My start at being a medical leader

The parts of the job. And the value of teaching.
September 26, 2013
The heart function clinic (for patients with heart failure) is now open!
April 15, 2017

Hi everyone.  It has been a long time since I last wrote.  I hope to engage you regularly again.  I am sincerely sorry for my absence.  And I enjoy communicating with all of you this way.

I have been very busy the past few years.  And I let things like this blog get away from me.  I have taken on new roles and responsibilities.  The most important is in my family – I have two little girls now.  Professionally, the most important new responsibility is my leadership role as head of cardiology at Lions Gate Hospital.

I stepped into this role when one of my senior partners retired.  It has really been a huge learning curve and set of new obstacles to overcome.  All in addition to my busy practice and family life.  And I do not get paid for any of this work I do on behalf of my group.  Which can be discouraging at times for sure.

But the flip side, is that this role offers huge opportunities to change the practice of cardiology where I work.  For the better.  To make improvements that will benefit patients and make a real difference.  Since I started a year and a half ago, I have been able to work with my partners, and fantastic nursing and administrative colleagues, to begin caring for critically ill cardiac patients ourselves, to move to our new office, to help reform our inpatient care at LGH, and to expand the diagnostic testing our office offers.  We are close to opening our heart function clinic, planned for late February 2017.  And my most rewarding activity has been to help two new colleagues – excellent physicians I knew when they were in training – get started and see them succeed brilliantly in their two practises.  They have done excellent work and I am very proud of them.  It is so gratifying to see them succeed and know that I played a small role in helping them get going.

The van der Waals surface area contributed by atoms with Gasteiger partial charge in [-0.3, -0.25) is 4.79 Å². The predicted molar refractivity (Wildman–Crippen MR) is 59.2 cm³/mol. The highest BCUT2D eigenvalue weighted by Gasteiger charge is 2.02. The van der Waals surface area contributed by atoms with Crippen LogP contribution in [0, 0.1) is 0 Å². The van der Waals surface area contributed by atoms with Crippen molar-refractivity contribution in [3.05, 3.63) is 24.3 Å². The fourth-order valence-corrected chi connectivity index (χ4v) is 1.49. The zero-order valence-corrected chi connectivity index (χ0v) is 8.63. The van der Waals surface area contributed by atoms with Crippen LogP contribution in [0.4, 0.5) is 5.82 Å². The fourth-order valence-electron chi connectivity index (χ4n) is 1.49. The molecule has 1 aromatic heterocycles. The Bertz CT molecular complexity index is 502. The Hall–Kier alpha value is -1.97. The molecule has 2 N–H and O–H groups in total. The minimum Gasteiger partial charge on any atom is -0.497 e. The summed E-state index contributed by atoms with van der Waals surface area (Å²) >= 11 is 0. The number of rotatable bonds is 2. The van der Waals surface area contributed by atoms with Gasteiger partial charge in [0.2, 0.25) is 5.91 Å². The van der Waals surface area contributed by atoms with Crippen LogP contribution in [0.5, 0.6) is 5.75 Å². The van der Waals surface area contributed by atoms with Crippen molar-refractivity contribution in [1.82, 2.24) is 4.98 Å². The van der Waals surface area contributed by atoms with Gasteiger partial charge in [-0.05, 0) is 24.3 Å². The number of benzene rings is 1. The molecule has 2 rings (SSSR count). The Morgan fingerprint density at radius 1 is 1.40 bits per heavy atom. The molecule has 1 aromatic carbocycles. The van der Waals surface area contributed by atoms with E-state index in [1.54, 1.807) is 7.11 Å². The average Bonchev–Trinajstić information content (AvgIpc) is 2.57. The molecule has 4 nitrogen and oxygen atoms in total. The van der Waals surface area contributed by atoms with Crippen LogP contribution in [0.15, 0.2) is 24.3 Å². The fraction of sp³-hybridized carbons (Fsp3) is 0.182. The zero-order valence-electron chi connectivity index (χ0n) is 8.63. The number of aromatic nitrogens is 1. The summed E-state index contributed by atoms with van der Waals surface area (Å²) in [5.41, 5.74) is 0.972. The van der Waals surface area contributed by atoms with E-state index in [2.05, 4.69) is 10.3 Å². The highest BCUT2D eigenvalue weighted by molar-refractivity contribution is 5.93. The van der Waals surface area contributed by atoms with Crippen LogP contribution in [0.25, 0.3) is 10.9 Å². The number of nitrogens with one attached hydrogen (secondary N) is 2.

Doing leadership work also requires a lot of different skills than being a doctor by yourself.  It has been quite a learning experience.  You have to anticipate your group’s needs.  It is unnerving to know that you are entering a critical negotiation, not just for yourself, but on behalf of all your colleagues too.  Conflict is sometimes necessary, but needs to be respectful and productive.  And you need to think of the system and all patients, not just your own.  So it has been quite a process thus far.  I have been very humbled at times. But I have enjoyed it and made progress too.  I am very optimistic for the future of our practice and our group, and most importantly, our service to our patients.

So, again I apologize for my absence from this blog.  I enjoy writing and will strive to do so occasionally.  I wanted to invite you to leave any comments about this topic, if you have any advice for me.  Have you ever faced any leadership challenges? When starting or later on?  What were they and how did you deal with them?  Did you find the work rewarding?  I would love to hear from you.

With best wishes for 2017,

John

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